dwelled in the corners of her bathroom. Who are you? she asked
curiously, a frizz of shampoo sliding down her cheek. Why do you
watch me bathe? Who are you?
I am Charlemagne, the spider answered.
Why are you here? she asked through
the rushing water.
The steam grew thick and suffocating,
hot against her throat. She closed her eyes to the poignant smell of
soap; I have conquered this realm, answered Charlemagne sublimely.
She shut off the shower, and the steam dissipated; the spider had disappeared.
next day she showered early, delicately, curiously, as if she remembered
something that remained a dream thickened by tension. You've had
a hard day, said Charlemagne suddenly, his voice richly enveloping
her; the scent of lavender permeated the water, and she bathed in diamonds
raining from above. I have, she answered softly, and did not
notice the spider curling its spindly legs around the mirror. You need
to relax, he said, and the water formed a fuzzy puppy snuggled warm
against her weary breast; she sank deep into the tile where the diamonds
piled high around her melted flesh.
Above the steam, the spider waited.
The day turned fresh upon her lips;
the warmth segued to a cold saltiness, and she was jarred by the hard
diamonds, water pelting her. What are you doing to me? she asked
the spider perched precariously on the curtain rail.
I do nothing, he answered.
I have seen you tired and weary, and I have felt your jubilance,
so intoxicating. You think of Communism and the revolt.
"Stop talking in riddles,"
she said. "You confuse yourself, and you're being dumb. You're
being stupid. Stop saying things you don't mean."
You think you are a pacifist, but
you read and plot violence. Long ago you overfilled yourself with flesh,
wanting someone to turn you inside out. You believed that you are more
than just the blood and bone, but you had deceived yourself. Now you
are Lady Chatterly void of a lover; you sink deep into yourself dreaming
"You don't mean it."
You owe money on the book. It's wet
and wrinkled now, like thick lace.
She shut off the shower; the silence
was sharp. Through the thinning steam she saw the spider's body, white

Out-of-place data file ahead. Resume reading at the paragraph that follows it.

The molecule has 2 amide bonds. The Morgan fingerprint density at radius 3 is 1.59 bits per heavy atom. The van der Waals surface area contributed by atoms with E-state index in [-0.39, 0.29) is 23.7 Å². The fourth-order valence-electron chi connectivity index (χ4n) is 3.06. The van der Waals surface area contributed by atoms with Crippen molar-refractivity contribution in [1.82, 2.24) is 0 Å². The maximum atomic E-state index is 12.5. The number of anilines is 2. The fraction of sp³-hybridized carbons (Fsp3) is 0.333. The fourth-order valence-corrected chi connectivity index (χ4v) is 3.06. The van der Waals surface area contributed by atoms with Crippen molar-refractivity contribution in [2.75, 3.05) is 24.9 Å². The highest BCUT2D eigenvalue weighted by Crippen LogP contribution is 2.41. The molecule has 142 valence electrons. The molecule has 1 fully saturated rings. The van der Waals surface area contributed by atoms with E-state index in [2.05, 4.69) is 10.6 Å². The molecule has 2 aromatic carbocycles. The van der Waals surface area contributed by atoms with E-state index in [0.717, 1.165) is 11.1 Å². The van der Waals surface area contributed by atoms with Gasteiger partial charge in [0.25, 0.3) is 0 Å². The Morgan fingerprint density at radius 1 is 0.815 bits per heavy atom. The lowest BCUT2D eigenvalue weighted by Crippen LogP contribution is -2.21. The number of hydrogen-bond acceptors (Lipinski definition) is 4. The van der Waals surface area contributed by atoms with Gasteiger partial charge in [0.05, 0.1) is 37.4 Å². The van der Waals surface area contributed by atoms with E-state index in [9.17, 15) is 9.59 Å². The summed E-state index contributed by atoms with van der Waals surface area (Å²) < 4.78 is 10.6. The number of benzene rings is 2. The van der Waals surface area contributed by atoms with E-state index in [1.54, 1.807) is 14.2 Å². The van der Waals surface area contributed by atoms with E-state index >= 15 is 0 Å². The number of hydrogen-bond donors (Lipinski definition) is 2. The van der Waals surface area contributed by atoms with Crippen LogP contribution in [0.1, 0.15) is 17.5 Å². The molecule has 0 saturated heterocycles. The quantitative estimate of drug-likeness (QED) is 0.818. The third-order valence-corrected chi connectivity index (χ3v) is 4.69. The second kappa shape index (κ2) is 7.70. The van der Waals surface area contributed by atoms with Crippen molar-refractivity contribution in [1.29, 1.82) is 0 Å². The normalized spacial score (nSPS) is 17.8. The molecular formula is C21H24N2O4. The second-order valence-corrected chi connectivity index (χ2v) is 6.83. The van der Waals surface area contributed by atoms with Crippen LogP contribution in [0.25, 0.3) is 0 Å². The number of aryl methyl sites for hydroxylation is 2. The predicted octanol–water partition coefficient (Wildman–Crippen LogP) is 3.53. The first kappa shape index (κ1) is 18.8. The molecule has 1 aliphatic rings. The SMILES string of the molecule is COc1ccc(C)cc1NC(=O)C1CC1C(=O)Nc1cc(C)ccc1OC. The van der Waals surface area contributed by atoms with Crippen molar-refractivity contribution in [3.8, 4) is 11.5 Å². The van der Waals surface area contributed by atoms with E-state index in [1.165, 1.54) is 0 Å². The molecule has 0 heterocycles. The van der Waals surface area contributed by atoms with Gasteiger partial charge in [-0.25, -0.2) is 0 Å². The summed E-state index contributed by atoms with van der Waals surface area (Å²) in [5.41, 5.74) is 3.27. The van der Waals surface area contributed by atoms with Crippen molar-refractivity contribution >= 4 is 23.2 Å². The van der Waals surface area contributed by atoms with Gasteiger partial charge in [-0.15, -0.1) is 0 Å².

to the edge of transparency and nearly camouflage against the tiles.
Curiously she thought of an article that she had read about the pepper
moths; in the industrial parts of London the pepper moths were turning
gray and dark like the city, blending into their environment, assimilating
to an industry-weary people. The animals showed signs; she stared at
her white tile, pure even when crusted with soap scum. The spider's
two beady eyes followed her stare silently, dashingly, questioningly.
Stepping carefully from the shower, she retrieved an empty tampon box
from the trashcan, plucked the inert spider from the tile, and dropped
it into the box. She rolled the thin cardboard closed. Silence again
thickened the air. Her hands were still.
Quickly wrapping herself in a robe,
she ventured outside. The wind cracked ice against her wet body as she
slid the tampon box into her mailbox and raised the red mail flag. Slamming
the door against the wind, she retrieved an old radio, plugged it in
beside her bathtub, and turned it on.
She sat down in her waiting bathtub
and watched beads of water trickle down the white tile like perspiration.
A song was just ending; from the speakers floated "and that was
Burton Cummings, with 'Charlemagne.' Now finishing up our Canadian Rock
Turning on the faucet and plugging
the drain, she melted into the water and sank deep, deep within herself,
images of Che burning brighter and brighter against the pure tile.